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Asterolasia drummondii facts for kids

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Gairdner Range starbush
Asterolasia drummondii.jpg
Near Dandaragan
Conservation status

Priority Four — Rare Taxa (DEC)
Scientific classification
Genus:
Asterolasia
Species:
drummondii
Synonyms
  • Asterolasia drummondii Blackall & Grieve nom. inval., nom. nud.
  • Asterolasia phebalioides (J.Drumm. ex Harv.) Benth. nom. illeg.
  • Eriostemon drummondi F.Muell. orth. var.
  • Eriostemon drummondii F.Muell. nom. illeg.
  • Urocarpus phebalioides J.Drumm. ex Harv.

Asterolasia drummondii, commonly known as Gairdner Range starbush, is a species of small shrub that is endemic to a restricted area of the southwest of Western Australia. It has egg-shaped leaves and white flowers arranged in umbels of five to ten flowers with rust-coloured, star-shaped hairs on the back of the petals.

Description

Asterolasia drummondii is woody perennial shrub that typically grows to a height of 20–50 cm (7.9–19.7 in). The leaves are leathery, egg-shaped, 10–20 mm (0.39–0.79 in) long and glabrous. The flowers are arranged in umbels of five to ten, mainly on the ends of branchlets, each flower on a pedicel 10–20 mm (0.39–0.79 in) long and covered with rust-coloured, star-shaped hairs. The petals are white, broadly elliptical, about 6 mm (0.24 in) long, with rust-coloured, star-shaped hairs on the back, and there are ten stamens.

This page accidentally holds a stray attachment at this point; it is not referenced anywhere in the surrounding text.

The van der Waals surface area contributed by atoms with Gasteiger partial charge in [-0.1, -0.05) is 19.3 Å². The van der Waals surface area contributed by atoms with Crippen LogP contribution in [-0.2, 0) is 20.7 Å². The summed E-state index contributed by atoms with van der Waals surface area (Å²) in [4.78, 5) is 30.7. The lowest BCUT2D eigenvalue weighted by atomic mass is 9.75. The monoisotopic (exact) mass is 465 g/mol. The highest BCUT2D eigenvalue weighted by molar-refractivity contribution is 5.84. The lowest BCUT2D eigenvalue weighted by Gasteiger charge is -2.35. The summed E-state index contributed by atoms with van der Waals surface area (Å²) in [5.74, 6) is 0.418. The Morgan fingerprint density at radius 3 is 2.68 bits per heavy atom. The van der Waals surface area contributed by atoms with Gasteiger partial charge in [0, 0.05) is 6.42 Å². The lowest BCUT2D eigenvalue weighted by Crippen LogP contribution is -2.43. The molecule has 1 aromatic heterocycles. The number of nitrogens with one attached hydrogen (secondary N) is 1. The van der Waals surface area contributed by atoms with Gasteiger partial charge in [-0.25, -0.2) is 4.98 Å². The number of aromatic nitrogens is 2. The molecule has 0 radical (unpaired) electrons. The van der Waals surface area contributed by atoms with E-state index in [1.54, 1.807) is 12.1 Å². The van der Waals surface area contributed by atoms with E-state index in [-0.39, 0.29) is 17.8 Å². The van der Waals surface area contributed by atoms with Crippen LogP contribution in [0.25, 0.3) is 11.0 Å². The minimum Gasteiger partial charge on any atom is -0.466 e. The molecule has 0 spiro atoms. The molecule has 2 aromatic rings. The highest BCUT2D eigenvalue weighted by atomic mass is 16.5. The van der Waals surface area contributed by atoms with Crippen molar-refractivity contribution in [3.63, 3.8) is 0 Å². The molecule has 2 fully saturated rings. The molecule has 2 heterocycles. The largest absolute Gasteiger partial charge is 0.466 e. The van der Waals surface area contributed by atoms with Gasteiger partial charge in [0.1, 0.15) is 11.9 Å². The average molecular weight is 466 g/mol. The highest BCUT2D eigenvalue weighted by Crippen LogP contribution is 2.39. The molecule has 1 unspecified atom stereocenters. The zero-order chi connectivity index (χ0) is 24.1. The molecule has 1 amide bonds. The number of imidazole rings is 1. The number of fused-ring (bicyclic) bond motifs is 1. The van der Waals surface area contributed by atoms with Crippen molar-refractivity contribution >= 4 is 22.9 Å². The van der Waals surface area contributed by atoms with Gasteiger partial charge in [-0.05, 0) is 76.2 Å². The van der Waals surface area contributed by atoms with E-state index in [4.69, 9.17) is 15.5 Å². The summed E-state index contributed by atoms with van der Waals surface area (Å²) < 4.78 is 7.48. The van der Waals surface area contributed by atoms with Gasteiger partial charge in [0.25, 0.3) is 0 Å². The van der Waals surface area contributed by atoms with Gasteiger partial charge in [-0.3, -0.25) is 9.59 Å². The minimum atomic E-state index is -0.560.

Taxonomy

The species was first formally described in 1855 by William Henry Harvey after an unpublished description by James Drummond. It was given the name Urocarpus phebalioides and the description was published in Hooker's Journal of Botany and Kew Garden Miscellany from specimens collected on the east side of Mount Lesueur.

In 1987, Paul Wilson transferred the species to the genus Asterolasia, but as there was already a species named Asterolasia phebalioides, Wilson changed the name to Asterolasia drummondii, publishing the change in the journal Nuytsia.

Distribution and habitat

Gairdner Range starbush grows in laterite soil on hills, sandplains and breakaways in the Mount Lesueur area.

Conservation status

Asterolasia drummondii is classified as "Priority Four" by the Government of Western Australia Department of Parks and Wildlife, meaning that is rare or near threatened.

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